Television

A star is reborn: a divine Zoe as The Divine Sarah

MARTIN KNELMAN October 4 1976
Television

A star is reborn: a divine Zoe as The Divine Sarah

MARTIN KNELMAN October 4 1976

A star is reborn: a divine Zoe as The Divine Sarah

Television

“When I am with her she exasperates me,” said Alexandre Dumas the younger, of Sarah Bernhardt. “But when I get home, how I can write!” Little direct evidence of Bernhardt’s theatrical witchcraft remains, since few of her performances were recorded, and those that were show she was baffled by the camera. Yet more than half a century after her death, her legend continues to grow. That’s because, in the tradition of tempestuous women from Joan of Arc to Maria Callas, she was a great natural phenomenon who drove people into frenzies through sheer force of personality. To play such a character requires qualities beyond the craft of acting, but from the moment CBC drama chief John Hirsch conceived the project of a TV play about “the divine Sarah,” he had only one performer in mind: Zoe Caldwell.

Audiences across the country will understand why when the CBC’S prestigious drama series Front Row Centre has its seasonal premiere on Wednesday, October 6. Sweeping through a 90-minute show with flamboyant energy, Caldwell turns in the most exhilaratingly theatrical portrait of the star as sacred monster since Bette Davis played Margo Channing in the movie All About Eve.

Suzanne Grossman’s script gives only sparing glimpses of Bernhardt’s onstage triumphs, and concentrates instead, as Caldwell puts it, on what makes Sarah run. An illegitimate Jewish girl who was sent to school at a convent, Bernhardt took to the stage as an act of defiance against a mother who wanted to get her securely married off. Although she was far from beautiful and suffered from stage fright, she vowed: “Quand même, they will love me.” And they did. The play traces her life from early triumphs at the Comédie-Française through stormy boudoir episodes and a sensational American tour to the final years of notoriety and forgiveness from an adoring public.

The production overflows with loving bits of its heroine’s magnificent eccentricities. To audiences Sarah was known for her exquisite death scenes (she played Camille more than 3,000 times), and since the play suggests that Bernhardt didn’t do any more acting on stage than off, it’s fitting that we see her obsessed with death. Caldwell’s Sarah reclines regally in a coffin as if it were a throne. The colorfully bizarre sets and costumes are a help, and so is a mostly competent supporting cast. Still, except perhaps for Donald Davis as her manager, there’s really no one in this except Caldwell.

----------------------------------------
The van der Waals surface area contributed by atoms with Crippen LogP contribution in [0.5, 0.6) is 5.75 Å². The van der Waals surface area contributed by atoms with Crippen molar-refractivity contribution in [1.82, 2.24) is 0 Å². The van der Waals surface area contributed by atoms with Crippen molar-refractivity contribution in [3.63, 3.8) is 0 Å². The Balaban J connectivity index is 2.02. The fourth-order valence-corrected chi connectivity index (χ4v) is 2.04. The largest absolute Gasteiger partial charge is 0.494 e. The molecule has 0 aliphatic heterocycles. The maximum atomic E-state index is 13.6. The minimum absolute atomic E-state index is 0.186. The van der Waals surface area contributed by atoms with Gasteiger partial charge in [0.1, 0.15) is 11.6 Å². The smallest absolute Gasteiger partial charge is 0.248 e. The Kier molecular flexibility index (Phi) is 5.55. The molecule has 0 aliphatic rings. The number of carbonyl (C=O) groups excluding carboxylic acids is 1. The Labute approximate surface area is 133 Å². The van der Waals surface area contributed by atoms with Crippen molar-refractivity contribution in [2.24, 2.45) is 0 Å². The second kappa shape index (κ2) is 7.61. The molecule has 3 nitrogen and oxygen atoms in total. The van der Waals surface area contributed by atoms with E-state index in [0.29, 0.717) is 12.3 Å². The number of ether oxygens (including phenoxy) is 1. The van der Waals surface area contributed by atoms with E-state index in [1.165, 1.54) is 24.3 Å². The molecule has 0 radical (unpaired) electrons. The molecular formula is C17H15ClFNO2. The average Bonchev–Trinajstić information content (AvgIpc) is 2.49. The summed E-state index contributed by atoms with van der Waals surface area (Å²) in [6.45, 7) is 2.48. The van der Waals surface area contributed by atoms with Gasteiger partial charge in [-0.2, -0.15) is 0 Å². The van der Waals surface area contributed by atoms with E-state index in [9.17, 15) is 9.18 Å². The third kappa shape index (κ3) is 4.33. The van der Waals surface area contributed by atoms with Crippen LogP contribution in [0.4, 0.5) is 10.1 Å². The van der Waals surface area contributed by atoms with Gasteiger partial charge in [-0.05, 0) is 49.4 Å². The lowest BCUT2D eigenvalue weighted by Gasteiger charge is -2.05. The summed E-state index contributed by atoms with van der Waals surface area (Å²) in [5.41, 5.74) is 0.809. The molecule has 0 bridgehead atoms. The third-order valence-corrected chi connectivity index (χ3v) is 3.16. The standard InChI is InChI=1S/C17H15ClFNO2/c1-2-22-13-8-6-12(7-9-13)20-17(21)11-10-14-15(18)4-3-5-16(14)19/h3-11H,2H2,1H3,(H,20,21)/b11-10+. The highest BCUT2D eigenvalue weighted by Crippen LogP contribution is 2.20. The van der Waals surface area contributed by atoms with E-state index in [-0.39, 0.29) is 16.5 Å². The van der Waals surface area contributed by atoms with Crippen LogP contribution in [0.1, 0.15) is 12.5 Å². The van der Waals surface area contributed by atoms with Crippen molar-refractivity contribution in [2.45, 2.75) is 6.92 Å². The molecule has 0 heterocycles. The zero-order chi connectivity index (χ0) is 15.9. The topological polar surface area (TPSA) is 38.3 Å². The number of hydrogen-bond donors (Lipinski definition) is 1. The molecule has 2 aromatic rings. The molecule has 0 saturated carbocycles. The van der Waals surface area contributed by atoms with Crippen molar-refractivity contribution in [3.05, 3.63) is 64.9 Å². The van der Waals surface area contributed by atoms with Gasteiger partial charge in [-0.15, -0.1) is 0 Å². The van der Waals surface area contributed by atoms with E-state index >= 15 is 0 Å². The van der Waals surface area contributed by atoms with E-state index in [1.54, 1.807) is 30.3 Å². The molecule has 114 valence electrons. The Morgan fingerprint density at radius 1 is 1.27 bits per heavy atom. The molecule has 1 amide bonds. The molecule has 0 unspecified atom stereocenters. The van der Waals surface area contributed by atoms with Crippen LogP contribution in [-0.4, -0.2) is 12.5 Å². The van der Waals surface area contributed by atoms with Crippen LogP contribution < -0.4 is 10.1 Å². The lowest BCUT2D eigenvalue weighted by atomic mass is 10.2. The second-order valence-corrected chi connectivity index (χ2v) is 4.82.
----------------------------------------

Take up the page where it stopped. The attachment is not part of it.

It’s an extravagant one-woman show, and she dominates everybody. Whether on the rampage shrieking “Cancel the tour!” or crooning softly to her own image in a dressing-room mirror, dressed at age 68 for the role of Elizabeth I, she manages to ring inflections you can’t quite believe you’re hearing. Zoe Caldwell’s greatest asset is her voice, but she has also concocted a fantastic walk, so that every time she enters a room you fear for the furniture.

“The thing that excited me was her survivor quality,” observed Caldwell, recalling that she wasn’t enthusiastic about the role until she went to Paris to research it. For Caldwell, a 42-year-old Australian who lives in New York state with her husband, the Canadian-born producer Robert Whitehead, this show marks a return to Canada. She did most of her work here in the mix-Sixties, playing Cleopatra at Stratford, Mother Courage in Winnipeg and appearing often on CBC Festival, before playing Miss Jean Brodie on Broadway.

“It was planned like the raid on Entebbe,” says John Hirsch. Owing to his tiny budget and limited time, Sarah had to be taped in just five days. Even when a monkey with stage fright bit Caldwell, the show went on. Hirsch has high hopes of selling it to networks in England and the United States. No wonder. Sarahmania will escalate with the release of a movie starring Glenda Jackson, but in this role it’s unlikely anyone can challenge the divine Zoe. MARTIN KNELMAN

MARTIN KNELMAN